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In Re Marriage of Thornqvist

OPINION FILED DECEMBER 14, 1979.

IN RE MARRIAGE OF STEPHANIE A. THORNQVIST, PETITIONER-APPELLEE, AND INGVAR F. THORNQVIST, JR., RESPONDENT-APPELLANT.


APPEAL from the Circuit Court of Cook County; the Hon. JOHN J. CROWN, Judge, presiding.

MR. PRESIDING JUSTICE SULLIVAN DELIVERED THE OPINION OF THE COURT:

Plaintiff appeals from an order distributing marital property under the Illinois Marriage and Dissolution of Marriage Act (the Act) (Ill. Rev. Stat. 1977, ch. 40, par. 101 et seq.). After petitioner was granted a default divorce on publication, the decree was opened up and thereafter an agreed order was entered allowing the dissolution of marriage to stand but vacating and setting aside all other portions of the default judgment. After a hearing concerning disposition of property, the trial court entered an order awarding respondent's shares in a co-owned corporation to petitioner. On appeal, respondent contends that (1) the Act is unconstitutional for several reasons; and (2) the trial court erred (a) in denying respondent's initial and renewed motions for temporary relief, (b) in awarding respondent's shares in the co-owned corporation stock to petitioner, (c) in denying maintenance to him, and (d) "in ruling on certain objections to questions on cross-examination."

There existed only 10 shares of the corporation stock and each of the parties owned five of those shares. It appears that prior to the entry of the order awarding respondent's shares to petitioner, he filed a motion for temporary relief requesting funds for transportation from Sweden, where he was then living, to Chicago so that he could participate in the proceedings. He filed a sworn verification, an affidavit, and a memorandum of law in support of the motion but, based upon its 1976 Federal income tax return, the court concluded that the corporation did not have sufficient funds to finance his transportation, and the motion was denied. The motion was renewed during the hearing concerning property rights and was again denied.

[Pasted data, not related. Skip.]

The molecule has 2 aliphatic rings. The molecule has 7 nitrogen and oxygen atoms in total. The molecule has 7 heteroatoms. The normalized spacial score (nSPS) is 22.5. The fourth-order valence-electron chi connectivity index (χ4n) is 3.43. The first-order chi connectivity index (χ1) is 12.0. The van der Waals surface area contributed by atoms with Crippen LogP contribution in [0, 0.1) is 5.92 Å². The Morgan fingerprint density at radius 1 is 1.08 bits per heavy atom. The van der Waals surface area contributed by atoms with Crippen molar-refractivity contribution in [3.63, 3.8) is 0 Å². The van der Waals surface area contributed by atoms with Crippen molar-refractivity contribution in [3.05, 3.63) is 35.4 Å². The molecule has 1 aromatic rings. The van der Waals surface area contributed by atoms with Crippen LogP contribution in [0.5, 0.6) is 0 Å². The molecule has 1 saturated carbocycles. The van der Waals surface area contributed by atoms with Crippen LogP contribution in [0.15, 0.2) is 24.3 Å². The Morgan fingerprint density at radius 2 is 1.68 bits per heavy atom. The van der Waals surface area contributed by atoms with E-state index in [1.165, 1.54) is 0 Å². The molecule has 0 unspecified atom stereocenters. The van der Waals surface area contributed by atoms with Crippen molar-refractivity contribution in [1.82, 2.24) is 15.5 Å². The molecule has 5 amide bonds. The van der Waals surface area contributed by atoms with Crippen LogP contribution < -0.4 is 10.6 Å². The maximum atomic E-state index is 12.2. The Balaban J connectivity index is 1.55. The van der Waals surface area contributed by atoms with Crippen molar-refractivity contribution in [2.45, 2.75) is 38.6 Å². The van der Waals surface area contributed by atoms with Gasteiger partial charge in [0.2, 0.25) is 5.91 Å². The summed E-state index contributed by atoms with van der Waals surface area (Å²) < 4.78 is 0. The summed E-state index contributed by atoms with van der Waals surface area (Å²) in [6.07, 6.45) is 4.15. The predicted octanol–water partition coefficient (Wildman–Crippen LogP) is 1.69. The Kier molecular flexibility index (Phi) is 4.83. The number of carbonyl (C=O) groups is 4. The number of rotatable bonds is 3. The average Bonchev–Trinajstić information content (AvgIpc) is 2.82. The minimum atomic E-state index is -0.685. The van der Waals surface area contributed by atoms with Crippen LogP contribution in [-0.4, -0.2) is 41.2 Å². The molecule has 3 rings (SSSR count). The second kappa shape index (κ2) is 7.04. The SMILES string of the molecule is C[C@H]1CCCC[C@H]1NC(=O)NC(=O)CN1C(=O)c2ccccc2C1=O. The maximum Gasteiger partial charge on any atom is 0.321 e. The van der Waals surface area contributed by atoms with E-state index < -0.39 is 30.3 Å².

Petitioner, the sole witness at trial, testified that at the time of their marriage in May 1972 respondent had no assets but that she owned an automobile, a $15,000 art collection, and stock in Fidelity World Arts Corporation; that she worked at that time as a sales manager, and respondent was employed by her father; that in July 1972, she, her mother, and respondent signed a note for a bank loan in the amount of $7,500 for respondent's father's company; that when his father's company failed, she and respondent formed Thornqvist & Associates, Inc. (the corporation), to which she initially contributed $450 from the sale of her automobile, and the corporation also acquired furniture and merchandise from her father's business. She testified further that in September, 1975, she sold her Fidelity World Arts stock for $3,000 and invested the proceeds in the corporation; that in January 1976, the corporation borrowed $10,000 from a lending institution which was personally guaranteed by her and respondent; that she also borrowed $20,000 in February 1977, which she loaned to the corporation; and that the corporation was indebted to her for $27,958 but owed respondent nothing.

The court found that petitioner was entitled to all of the shares of stock because of the contributions she made to the corporation. It directed respondent to transfer his shares to her, and she was ordered to indemnify respondent for any indebtedness that they jointly incurred as guarantors for the corporation.